Georgia’s Anaklia Port May Alter Balance of Power Near Russian-Occupied Abkhazia

Publication: Eurasia Daily Monitor Volume: 12 Issue: 120

Anaklia Port (Source:

On June 9, the Georgian government finally selected two winners, two consortia that are to move to the final stage of the bidding process to design, construct and operate the deep sea port of Anaklia, on Georgia’s Black Sea cost. Both consortia are owned by Georgians. The first one, Anaklia Industrial Eco-Park and Port, was founded by Teimuraz Karchava, a Georgian businessman who owns some enterprises in Russia and also is connected to the thermal power plant project in Armenia. The second winner, Anaklia Development Consortium, was started by Mamuka Khazaradze, the chairman of TBC Bank’s supervisory board. He joined up with the US company Conti Group, which develops and builds capital assets projects. Out of these two consortia, one will be selected to launch the construction of the port in spring 2016 (, Civil Georgia, June 9).

The economic as well as political significance of Anaklia’s planned deep sea port is hard to underestimate. Its cargo capacity should reach 40 million tons annually by the twelfth year of its operation. This will far exceed the cargo capacity of the other two major Georgian ports, Poti and Batumi, which can handle only smaller, “feeder” vessels and are dependent mostly on the port in Istanbul, Turkey. There, Georgian-bound cargo is reloaded from larger panamax-size ships to smaller vessels to be then transported to Georgia (Civil Georgia, June 9). Anaklia port promises to address that problem, promising to turn the facility into a major hub in the Black Sea, particularly along the sea’s eastern basin, rivaling Turkish ports in the region. Moreover, Anaklia is expected to revitalize the struggling Georgian economy in the medium and long term, bringing much needed revenues to the state treasury.

Anaklia’s biggest impact, both economic and political, will be on the Russian-occupied Georgian region of Abkhazia, however. Anaklia sits right on the edge of this breakaway territory, where the Enguri River, which separates Abkhazia from the rest of Georgia, merges with the Black Sea. If Anaklia succeeds as a major port, it will certainly become a draw for thousands of impoverished Abkhazians, who are struggling under crushing poverty.

Moreover, Anaklia promises to revitalize the surrounding region of Samegrelo. This revitalization may create a success story right on the doorstep of neighboring Abkhazia. If successful, Samegrelo’s development might encourage some groups within the separatist Abkhazian region to question the rationale of continued “independence” under Russian occupation, which has so far been accompanied by little more than economic impoverishment and bleak prospects ahead.

In addition, if Anaklia emerges as a major port city on the eastern Black Sea coast, it may facilitate further deterioration in the importance of Abkhazia’s capital of Sukhumi and other coastal cities, which had already gone into decline after the 1992–1993 war and the ensuing expulsion of Georgians from this once sprawling region. Hence, Abkhazians will have more reason to reevaluate their stance on many political issues with regard to their relations with Tbilisi. Because of all these reasons, Anaklia will likely have a major pull factor to attract the estranged Abkhazians closer to Georgians and possibly build bridges between the communities.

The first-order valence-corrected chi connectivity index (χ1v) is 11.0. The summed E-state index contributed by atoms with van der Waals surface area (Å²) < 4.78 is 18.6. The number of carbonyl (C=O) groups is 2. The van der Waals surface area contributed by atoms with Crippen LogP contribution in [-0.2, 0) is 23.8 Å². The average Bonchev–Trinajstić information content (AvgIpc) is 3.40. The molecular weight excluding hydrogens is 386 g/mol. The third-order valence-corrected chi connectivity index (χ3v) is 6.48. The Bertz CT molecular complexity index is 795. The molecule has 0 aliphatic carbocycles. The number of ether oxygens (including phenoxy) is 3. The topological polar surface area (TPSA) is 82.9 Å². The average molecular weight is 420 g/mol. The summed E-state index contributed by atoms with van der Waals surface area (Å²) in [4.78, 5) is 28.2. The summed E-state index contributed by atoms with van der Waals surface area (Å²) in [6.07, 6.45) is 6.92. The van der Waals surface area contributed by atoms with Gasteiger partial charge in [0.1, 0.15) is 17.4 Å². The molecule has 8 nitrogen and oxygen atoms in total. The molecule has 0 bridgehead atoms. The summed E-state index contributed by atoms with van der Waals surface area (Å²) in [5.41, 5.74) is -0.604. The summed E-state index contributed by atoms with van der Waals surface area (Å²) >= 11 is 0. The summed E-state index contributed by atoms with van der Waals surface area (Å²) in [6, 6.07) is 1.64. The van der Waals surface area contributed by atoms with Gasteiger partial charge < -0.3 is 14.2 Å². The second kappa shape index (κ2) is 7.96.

Certainly, Anaklia cannot and will not be a panacea to the problem of a separatist Abkhazia. Nor will this port bring immediate changes in that regard. This backwater coastal village still has a long way to go to becoming a sprawling port city. Yet, Anaklia certainly has the potential to transform itself into a regional hub and gradually alter the economic and political balance of power in northwestern Georgia, near Abkhazia, in the medium and long term.

Paradoxically, the Anaklia port project started out as a highly controversial endeavor in Georgia. The project was launched by President Mikhail Saakashvili’s administration. Saakashvili, while building Anaklia port, declared that he, in fact, was building a new city named Lazika, referring to the ancient and powerful Georgian kingdom that existed in this part of Georgia back in the first millennium CE. Many, including today’s ruling Georgian Dream coalition, which was then in the opposition, heavily criticized the idea of building a new Black Sea port city as an unrealistic undertaking, especially against the background of poverty-stricken Georgia’s colossal socio-economic problems (, October 8, 2012;, November 2, 2012). Some even blamed Saakashvili for pilfering the idea of building Anaklia port from someone else. The above-mentioned businessman Temur Karchava, now the head of Anaklia Industrial Eco-Park and Port, claimed back in 2012 that the idea belonged to him, not to Saakashvili, and that President Saakashvili simply stole it from him (, July 11, 2012).

After coming to power, the Georgian Dream–led coalition quietly dropped the name Lazika from the project. However, realizing its economic potential, the new government agreed to build a port and soon claimed the entire Anaklia project was Georgian Dream’s brainchild (, September 27, 2014). Former president Saakashvili pushed back, reasserting that the project was his idea. Nevertheless, he encouraged the current government to realize his plans (, November 11, 2013).

With political quarrels around Anaklia now apparently resolved, the project seems to be steadily moving forward. Although its effects will not be felt immediately, Anaklia port promises to alter the balance of power with regards to Russian-occupied Abkhazia in the medium and long term. With few, if any, mechanisms left to have any impact on the breakaway territory, Georgia views the new port with hope and expectation.